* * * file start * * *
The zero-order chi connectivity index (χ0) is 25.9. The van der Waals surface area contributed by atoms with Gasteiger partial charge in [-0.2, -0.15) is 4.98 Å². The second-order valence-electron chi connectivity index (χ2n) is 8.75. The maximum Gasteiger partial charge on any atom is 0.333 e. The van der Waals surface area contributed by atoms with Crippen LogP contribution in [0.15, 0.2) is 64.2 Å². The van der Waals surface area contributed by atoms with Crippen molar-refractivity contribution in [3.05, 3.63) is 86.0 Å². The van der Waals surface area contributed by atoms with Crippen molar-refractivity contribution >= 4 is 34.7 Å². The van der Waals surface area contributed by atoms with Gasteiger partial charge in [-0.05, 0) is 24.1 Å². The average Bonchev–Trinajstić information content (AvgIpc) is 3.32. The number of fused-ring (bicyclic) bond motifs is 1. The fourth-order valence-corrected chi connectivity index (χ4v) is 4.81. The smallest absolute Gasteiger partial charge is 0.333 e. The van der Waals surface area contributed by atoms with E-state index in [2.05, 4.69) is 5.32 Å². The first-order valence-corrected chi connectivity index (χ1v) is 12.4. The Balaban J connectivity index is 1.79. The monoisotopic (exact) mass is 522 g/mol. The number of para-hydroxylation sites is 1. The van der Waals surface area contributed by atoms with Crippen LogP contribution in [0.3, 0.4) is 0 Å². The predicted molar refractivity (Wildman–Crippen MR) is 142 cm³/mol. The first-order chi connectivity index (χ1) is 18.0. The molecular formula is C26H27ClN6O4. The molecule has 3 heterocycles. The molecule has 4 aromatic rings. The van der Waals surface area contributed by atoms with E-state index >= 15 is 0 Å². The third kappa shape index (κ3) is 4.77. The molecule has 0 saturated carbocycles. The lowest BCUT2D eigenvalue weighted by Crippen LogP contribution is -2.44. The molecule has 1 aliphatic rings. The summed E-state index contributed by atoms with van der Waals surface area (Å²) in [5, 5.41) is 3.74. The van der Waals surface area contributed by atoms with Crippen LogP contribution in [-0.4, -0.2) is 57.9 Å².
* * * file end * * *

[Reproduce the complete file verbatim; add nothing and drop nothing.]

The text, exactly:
The zero-order chi connectivity index (χ0) is 25.9. The van der Waals surface area contributed by atoms with Gasteiger partial charge in [-0.2, -0.15) is 4.98 Å². The second-order valence-electron chi connectivity index (χ2n) is 8.75. The maximum Gasteiger partial charge on any atom is 0.333 e. The van der Waals surface area contributed by atoms with Crippen LogP contribution in [0.15, 0.2) is 64.2 Å². The van der Waals surface area contributed by atoms with Crippen molar-refractivity contribution in [3.05, 3.63) is 86.0 Å². The van der Waals surface area contributed by atoms with Crippen molar-refractivity contribution >= 4 is 34.7 Å². The van der Waals surface area contributed by atoms with Gasteiger partial charge in [-0.05, 0) is 24.1 Å². The average Bonchev–Trinajstić information content (AvgIpc) is 3.32. The number of fused-ring (bicyclic) bond motifs is 1. The fourth-order valence-corrected chi connectivity index (χ4v) is 4.81. The smallest absolute Gasteiger partial charge is 0.333 e. The van der Waals surface area contributed by atoms with E-state index in [2.05, 4.69) is 5.32 Å². The first-order valence-corrected chi connectivity index (χ1v) is 12.4. The Balaban J connectivity index is 1.79. The monoisotopic (exact) mass is 522 g/mol. The number of para-hydroxylation sites is 1. The van der Waals surface area contributed by atoms with Crippen LogP contribution in [0.3, 0.4) is 0 Å². The predicted molar refractivity (Wildman–Crippen MR) is 142 cm³/mol. The first-order chi connectivity index (χ1) is 18.0. The molecular formula is C26H27ClN6O4. The molecule has 3 heterocycles. The molecule has 4 aromatic rings. The van der Waals surface area contributed by atoms with E-state index >= 15 is 0 Å². The third kappa shape index (κ3) is 4.77. The molecule has 0 saturated carbocycles. The lowest BCUT2D eigenvalue weighted by Crippen LogP contribution is -2.44. The molecule has 1 aliphatic rings. The summed E-state index contributed by atoms with van der Waals surface area (Å²) in [5, 5.41) is 3.74. The van der Waals surface area contributed by atoms with Crippen LogP contribution in [-0.4, -0.2) is 57.9 Å².